Research Databases

These databases can be accessed anywhere in your school or from home by asking your school librarian for the user name and password.

Database Trials

Below is the Database Trial schedule. For each month it includes a database for Elementary/Middle School and a database for High School. Prior to the trial period, Abigail will email everyone with the username and password info. If you would like to suggest other databases, extend a trial, or begin a subscription, please contact Abigail. Click on the database names below to redirect to the trial login during the trial period.



February is Black History Month and you will find a wealth of material in this excellent database. From the landing page, choose a time period to study such as the Antebellum period, the Civil Rights Era, or the the New Millennium. Have students head to the left side bar’s “Topic Center Library” to choose a topic from the Reference Articles section. Students can then research background topics- for example, in the Antebellum period: the cotton gin, marriage for slaves, plantations, slave resistance, and so on. After all students or student groups presents their topics to the class using a posterboard, slide presentation, skit etc, the class will have a better understanding of all the facets of life in that era. Students will then be prepared for a more in-depth look at narratives and other primary sources or the “Perspectives” discussion topics in the Analyze section (available in many but not all of the time period modules). ABC-CLIO allows students to save their articles to a Google Drive or Google Classroom, and includes useful citation, translation, and audio tools. Students will be able to find photos, charts, quotes, and more to use in their presentations and papers by exploring the Media and Documents sections of the left side bar’s “Topic Center Library.” This database can be purchased on its own for under $400 with increased savings when bundled with other products.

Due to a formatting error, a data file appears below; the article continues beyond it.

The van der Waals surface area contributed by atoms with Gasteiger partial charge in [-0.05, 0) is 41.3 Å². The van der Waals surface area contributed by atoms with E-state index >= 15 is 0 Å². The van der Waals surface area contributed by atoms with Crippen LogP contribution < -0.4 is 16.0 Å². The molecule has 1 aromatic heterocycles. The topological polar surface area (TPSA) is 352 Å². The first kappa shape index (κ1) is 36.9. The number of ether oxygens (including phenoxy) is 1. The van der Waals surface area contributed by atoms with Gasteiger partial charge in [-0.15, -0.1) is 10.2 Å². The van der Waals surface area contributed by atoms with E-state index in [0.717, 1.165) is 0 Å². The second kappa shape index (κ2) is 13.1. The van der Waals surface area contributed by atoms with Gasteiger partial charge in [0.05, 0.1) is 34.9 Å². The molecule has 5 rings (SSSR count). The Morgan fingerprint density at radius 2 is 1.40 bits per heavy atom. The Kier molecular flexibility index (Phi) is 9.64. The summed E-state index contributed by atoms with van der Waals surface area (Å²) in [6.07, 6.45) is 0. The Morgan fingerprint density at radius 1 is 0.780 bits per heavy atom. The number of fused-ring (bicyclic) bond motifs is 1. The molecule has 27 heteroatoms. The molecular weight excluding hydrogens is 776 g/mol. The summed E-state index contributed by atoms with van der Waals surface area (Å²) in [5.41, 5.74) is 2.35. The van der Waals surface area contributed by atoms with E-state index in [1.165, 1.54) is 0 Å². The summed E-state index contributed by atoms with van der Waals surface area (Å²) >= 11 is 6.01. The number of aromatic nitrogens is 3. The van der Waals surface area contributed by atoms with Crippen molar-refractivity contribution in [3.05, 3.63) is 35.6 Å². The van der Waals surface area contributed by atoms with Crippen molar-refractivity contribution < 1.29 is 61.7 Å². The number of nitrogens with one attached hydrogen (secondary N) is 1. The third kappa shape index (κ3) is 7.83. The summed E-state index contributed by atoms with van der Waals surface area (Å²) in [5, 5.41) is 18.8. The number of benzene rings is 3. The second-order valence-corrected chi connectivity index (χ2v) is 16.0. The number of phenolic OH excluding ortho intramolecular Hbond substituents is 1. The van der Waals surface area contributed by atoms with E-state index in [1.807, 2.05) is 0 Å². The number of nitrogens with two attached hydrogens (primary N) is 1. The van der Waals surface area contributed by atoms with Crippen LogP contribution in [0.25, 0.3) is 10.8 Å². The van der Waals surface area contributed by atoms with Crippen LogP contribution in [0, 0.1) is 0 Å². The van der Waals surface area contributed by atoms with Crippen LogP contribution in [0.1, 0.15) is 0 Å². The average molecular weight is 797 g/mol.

For extensive primary sources on life in America between the Colonial Era and the Civil War, explore this collection from EBSCO. These historical archives are rich with the kinds of dialog and scenery details that make historical periods come alive for students. Unlike some of the primary source collections we took a look at previously, everything in EBSCO is searchable which means that you can do more than browse around for a document loosely fitting the era or topic of interest, but rather discover specific documents that would support a research paper. EBSCO is conducting a sale right now on these archives- it is $500 for this collection with an annual renewal fee of $250 with no price increases.


This set of teaching resources is great for ES/MS classroom teachers or library programs. Take a look at the list of kits they offer and see if any of these titles are used as classroom books in your school. You can encourage the classroom teacher to subscribe to these kits or offer to host a media-rich learning experience in the library to enhance students’ understanding of what they’re reading in the classroom. Each of their kits comes with in-depth guides for student projects and activities, discussion prompts, academic handouts and info on standards alignment. You can view the complete Little House kit here (and make sure to scroll down to the Handouts section to see the info on standards and more formal lesson worksheets) and see what they’re all about. You can buy these kits individually ($18/ea), subscribe for 9$ monthly and pick one kit each month, or buy kit bundles (bundles of 3, 5, 10, and 12 are available and get cheaper the more you buy).